Last week, Apple (NYSE: AAPL) reported its first quarter earnings. The tech giant beat expectations on all ends, causing its share price to surge over 3% after the report. Earnings totaled $3.36 per share, compared to analysts’ view of $3.21. Revenue came in at $78.4 billion, above analysts’ estimate of $77.25 billion.
What is even more impressive about Apple is that it continues to beat its own records with the iPhone. When a new iPhone is released, consumers have remained loyal and enthusiastic about the new features. Apple sold 78 million of the iPhone 7 since its release in September. That compares to 76 million that analysts expected and up 5% from the same period, a year ago. The continued growth is partially fueled by high demand for the larger models (the iPhone 7 Plus). In addition, Apple reported that it saw its best quarter ever for its iWatch.
It is also notable to mention that this year, the iPhone officially turns ten years old. Back in 2007, many consumers were skeptical (and excited, too) about the unknown technology. Today, the iPhone, as well as its competitors, have become a part of our everyday society. It is expected by 2020, 70% of the world’s population will own a smartphone.
As for its dividend, Apple has a yield of approximately 1.75%. While this may not be too exciting for dividend investors, the company only recently started paying a dividend again. Apple halted its dividend payout in 1995 when it ran into financial trouble. It is typical of young technology companies to invest in innovation rather than pay shareholders dividends. During this financial crisis, Apple actually had to be rescued by Microsoft (NYSE: MSFT) when it was low on cash. Ironically, Apple is the most cash-healthy company today. The company has a cash hoard of $246 billion (yes, billion). That’s more than enough extra cash to buy both Intel (NASDAQ: INTC) and Tesla (NASDAQ: TSLA) outright at their current market values. The majority of this cash is currently overseas, but Apple’s CEO, Tim Cook, expressed optimism about the tax reform under the Trump administration.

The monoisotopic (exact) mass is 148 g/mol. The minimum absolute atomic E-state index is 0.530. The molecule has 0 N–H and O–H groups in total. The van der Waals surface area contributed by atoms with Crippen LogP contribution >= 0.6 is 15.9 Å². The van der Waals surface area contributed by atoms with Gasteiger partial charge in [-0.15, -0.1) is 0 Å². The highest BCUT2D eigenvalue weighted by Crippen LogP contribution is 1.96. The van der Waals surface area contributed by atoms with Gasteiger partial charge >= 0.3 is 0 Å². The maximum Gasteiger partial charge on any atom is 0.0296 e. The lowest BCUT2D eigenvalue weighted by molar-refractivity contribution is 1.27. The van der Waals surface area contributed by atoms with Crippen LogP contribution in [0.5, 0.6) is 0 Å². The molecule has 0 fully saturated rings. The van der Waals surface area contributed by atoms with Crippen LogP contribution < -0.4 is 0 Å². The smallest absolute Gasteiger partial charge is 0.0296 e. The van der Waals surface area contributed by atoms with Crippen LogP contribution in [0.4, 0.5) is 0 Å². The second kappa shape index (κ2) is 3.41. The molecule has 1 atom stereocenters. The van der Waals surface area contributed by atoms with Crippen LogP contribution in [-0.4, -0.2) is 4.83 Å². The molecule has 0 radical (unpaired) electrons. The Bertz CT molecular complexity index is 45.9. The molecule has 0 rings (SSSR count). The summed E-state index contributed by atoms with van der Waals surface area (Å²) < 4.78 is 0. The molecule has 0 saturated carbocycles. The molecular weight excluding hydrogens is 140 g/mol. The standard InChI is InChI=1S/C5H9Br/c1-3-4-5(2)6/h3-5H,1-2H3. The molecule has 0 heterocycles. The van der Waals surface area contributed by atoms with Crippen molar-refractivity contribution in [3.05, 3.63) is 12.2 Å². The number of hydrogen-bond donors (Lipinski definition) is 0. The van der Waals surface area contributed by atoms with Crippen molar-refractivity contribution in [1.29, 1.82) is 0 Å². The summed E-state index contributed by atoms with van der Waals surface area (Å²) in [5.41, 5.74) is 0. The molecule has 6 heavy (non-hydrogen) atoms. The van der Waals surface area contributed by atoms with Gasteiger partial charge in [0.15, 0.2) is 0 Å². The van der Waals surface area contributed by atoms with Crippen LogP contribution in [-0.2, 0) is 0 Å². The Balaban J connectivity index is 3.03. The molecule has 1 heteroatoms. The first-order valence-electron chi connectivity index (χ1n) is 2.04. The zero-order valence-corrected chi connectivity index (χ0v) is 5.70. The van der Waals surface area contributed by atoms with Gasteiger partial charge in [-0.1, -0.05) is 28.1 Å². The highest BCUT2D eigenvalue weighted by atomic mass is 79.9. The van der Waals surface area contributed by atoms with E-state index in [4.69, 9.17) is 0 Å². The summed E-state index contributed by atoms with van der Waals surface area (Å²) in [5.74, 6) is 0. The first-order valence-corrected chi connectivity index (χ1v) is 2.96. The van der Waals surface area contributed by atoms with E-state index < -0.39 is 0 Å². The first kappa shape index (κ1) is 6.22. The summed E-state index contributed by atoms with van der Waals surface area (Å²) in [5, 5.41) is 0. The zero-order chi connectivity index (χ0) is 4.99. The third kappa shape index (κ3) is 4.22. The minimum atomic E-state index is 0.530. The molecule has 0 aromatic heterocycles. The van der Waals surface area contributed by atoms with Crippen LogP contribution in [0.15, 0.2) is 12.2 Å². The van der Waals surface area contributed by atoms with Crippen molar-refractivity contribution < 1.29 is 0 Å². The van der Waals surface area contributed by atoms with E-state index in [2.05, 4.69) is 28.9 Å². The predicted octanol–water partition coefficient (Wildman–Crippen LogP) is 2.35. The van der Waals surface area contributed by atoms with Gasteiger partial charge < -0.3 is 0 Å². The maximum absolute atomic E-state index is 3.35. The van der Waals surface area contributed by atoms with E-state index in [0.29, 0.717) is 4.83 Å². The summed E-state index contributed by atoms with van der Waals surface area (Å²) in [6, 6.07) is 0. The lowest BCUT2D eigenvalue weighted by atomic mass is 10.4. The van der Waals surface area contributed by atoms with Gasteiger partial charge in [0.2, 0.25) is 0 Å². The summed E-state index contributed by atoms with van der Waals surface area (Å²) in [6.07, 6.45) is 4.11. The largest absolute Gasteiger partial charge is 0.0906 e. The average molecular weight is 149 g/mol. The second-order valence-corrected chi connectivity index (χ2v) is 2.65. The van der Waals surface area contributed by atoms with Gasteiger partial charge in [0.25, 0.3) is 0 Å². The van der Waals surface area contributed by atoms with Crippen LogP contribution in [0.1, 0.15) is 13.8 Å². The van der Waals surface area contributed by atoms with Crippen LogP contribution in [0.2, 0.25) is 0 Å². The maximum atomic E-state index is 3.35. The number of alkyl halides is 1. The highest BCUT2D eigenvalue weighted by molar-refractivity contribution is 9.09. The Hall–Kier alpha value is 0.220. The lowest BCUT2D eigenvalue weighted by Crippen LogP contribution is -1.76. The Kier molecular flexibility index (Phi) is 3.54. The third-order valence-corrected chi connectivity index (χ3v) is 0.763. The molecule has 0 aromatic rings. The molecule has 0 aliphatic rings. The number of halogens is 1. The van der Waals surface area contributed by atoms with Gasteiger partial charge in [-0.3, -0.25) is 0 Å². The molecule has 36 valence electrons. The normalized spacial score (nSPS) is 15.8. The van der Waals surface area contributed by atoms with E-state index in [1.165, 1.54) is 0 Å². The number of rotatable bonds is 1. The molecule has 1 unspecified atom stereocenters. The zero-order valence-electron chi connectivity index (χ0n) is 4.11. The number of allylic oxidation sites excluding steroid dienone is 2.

Some investors wonder why Apple has all of that cash, yet only pays a 1.75% yield. While the company can certainly afford to throw a little more cash at shareholders, it has been boosting its dividend by an average of 10% per year since it was reinitiated. Plus, it’s unlikely that with $246 billion in cash and 78 million iPhones sold in one quarter, that Apple will cut its dividend. Investors can expect to see another dividend hike in September.
Apple’s share performance tells another story in favor of the tech giant.In the last twelve months, the stock is up nearly 40%, compared S&P 500 performance of 22%. Below is the 10 year chart of Apple, versus the S&P 500. Apple is up over 975% in the same period where the index is up 58%.